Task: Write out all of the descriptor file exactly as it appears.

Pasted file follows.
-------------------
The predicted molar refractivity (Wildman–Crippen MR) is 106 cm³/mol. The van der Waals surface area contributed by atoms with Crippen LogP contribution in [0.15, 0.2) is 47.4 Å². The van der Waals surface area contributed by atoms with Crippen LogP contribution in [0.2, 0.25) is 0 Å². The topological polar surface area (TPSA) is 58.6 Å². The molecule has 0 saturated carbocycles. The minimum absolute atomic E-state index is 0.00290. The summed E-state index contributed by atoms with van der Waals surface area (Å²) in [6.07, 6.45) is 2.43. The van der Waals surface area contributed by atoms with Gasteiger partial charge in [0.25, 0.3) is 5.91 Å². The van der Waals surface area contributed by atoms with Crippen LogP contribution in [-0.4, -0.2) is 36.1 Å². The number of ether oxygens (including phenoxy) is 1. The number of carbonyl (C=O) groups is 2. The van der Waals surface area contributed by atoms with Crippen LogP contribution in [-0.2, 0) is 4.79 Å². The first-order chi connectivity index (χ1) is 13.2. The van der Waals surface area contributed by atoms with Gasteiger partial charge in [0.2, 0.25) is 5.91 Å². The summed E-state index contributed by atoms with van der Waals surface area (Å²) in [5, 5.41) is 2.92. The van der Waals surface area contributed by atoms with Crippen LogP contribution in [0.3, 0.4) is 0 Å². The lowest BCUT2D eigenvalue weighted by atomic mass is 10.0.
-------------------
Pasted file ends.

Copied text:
The predicted molar refractivity (Wildman–Crippen MR) is 106 cm³/mol. The van der Waals surface area contributed by atoms with Crippen LogP contribution in [0.15, 0.2) is 47.4 Å². The van der Waals surface area contributed by atoms with Crippen LogP contribution in [0.2, 0.25) is 0 Å². The topological polar surface area (TPSA) is 58.6 Å². The molecule has 0 saturated carbocycles. The minimum absolute atomic E-state index is 0.00290. The summed E-state index contributed by atoms with van der Waals surface area (Å²) in [6.07, 6.45) is 2.43. The van der Waals surface area contributed by atoms with Gasteiger partial charge in [0.25, 0.3) is 5.91 Å². The van der Waals surface area contributed by atoms with Crippen LogP contribution in [-0.4, -0.2) is 36.1 Å². The number of ether oxygens (including phenoxy) is 1. The number of carbonyl (C=O) groups is 2. The van der Waals surface area contributed by atoms with Crippen LogP contribution in [-0.2, 0) is 4.79 Å². The first-order chi connectivity index (χ1) is 13.2. The van der Waals surface area contributed by atoms with Gasteiger partial charge in [0.2, 0.25) is 5.91 Å². The summed E-state index contributed by atoms with van der Waals surface area (Å²) in [5, 5.41) is 2.92. The van der Waals surface area contributed by atoms with Crippen LogP contribution in [0.3, 0.4) is 0 Å². The lowest BCUT2D eigenvalue weighted by atomic mass is 10.0.